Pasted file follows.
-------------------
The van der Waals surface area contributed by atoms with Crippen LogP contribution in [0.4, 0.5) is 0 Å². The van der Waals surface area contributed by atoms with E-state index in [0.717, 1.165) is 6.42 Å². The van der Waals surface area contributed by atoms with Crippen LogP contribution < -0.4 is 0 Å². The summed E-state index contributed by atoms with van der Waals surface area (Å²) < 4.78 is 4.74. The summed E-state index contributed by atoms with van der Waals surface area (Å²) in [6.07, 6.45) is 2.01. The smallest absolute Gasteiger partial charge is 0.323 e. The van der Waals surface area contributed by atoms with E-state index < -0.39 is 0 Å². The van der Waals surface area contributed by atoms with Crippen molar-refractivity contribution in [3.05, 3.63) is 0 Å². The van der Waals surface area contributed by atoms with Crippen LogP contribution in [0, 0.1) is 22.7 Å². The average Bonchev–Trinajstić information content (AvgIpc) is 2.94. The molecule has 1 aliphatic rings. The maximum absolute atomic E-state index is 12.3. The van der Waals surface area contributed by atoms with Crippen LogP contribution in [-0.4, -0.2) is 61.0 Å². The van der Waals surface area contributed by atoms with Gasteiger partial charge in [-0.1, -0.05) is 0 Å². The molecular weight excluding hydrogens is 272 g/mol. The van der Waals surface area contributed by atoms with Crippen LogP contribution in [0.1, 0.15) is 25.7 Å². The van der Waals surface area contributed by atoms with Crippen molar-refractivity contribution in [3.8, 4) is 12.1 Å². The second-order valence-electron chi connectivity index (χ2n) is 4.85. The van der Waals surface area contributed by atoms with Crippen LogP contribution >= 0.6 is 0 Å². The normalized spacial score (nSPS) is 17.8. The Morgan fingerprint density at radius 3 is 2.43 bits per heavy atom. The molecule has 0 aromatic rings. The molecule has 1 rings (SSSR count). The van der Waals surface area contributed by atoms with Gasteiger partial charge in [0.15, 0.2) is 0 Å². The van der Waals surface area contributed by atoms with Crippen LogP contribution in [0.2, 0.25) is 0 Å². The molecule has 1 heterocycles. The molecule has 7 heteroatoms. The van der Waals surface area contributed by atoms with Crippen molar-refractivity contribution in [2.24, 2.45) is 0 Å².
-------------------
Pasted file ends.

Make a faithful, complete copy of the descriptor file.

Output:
The van der Waals surface area contributed by atoms with Crippen LogP contribution in [0.4, 0.5) is 0 Å². The van der Waals surface area contributed by atoms with E-state index in [0.717, 1.165) is 6.42 Å². The van der Waals surface area contributed by atoms with Crippen LogP contribution < -0.4 is 0 Å². The summed E-state index contributed by atoms with van der Waals surface area (Å²) < 4.78 is 4.74. The summed E-state index contributed by atoms with van der Waals surface area (Å²) in [6.07, 6.45) is 2.01. The smallest absolute Gasteiger partial charge is 0.323 e. The van der Waals surface area contributed by atoms with E-state index < -0.39 is 0 Å². The van der Waals surface area contributed by atoms with Crippen molar-refractivity contribution in [3.05, 3.63) is 0 Å². The van der Waals surface area contributed by atoms with Crippen LogP contribution in [0, 0.1) is 22.7 Å². The average Bonchev–Trinajstić information content (AvgIpc) is 2.94. The molecule has 1 aliphatic rings. The maximum absolute atomic E-state index is 12.3. The van der Waals surface area contributed by atoms with Crippen LogP contribution in [-0.4, -0.2) is 61.0 Å². The van der Waals surface area contributed by atoms with Gasteiger partial charge in [-0.1, -0.05) is 0 Å². The molecular weight excluding hydrogens is 272 g/mol. The van der Waals surface area contributed by atoms with Crippen LogP contribution in [0.1, 0.15) is 25.7 Å². The van der Waals surface area contributed by atoms with Crippen molar-refractivity contribution in [3.8, 4) is 12.1 Å². The second-order valence-electron chi connectivity index (χ2n) is 4.85. The van der Waals surface area contributed by atoms with Crippen LogP contribution >= 0.6 is 0 Å². The normalized spacial score (nSPS) is 17.8. The Morgan fingerprint density at radius 3 is 2.43 bits per heavy atom. The molecule has 0 aromatic rings. The molecule has 1 rings (SSSR count). The van der Waals surface area contributed by atoms with Gasteiger partial charge in [0.15, 0.2) is 0 Å². The van der Waals surface area contributed by atoms with Crippen LogP contribution in [0.2, 0.25) is 0 Å². The molecule has 1 heterocycles. The molecule has 7 heteroatoms. The van der Waals surface area contributed by atoms with Crippen molar-refractivity contribution in [2.24, 2.45) is 0 Å².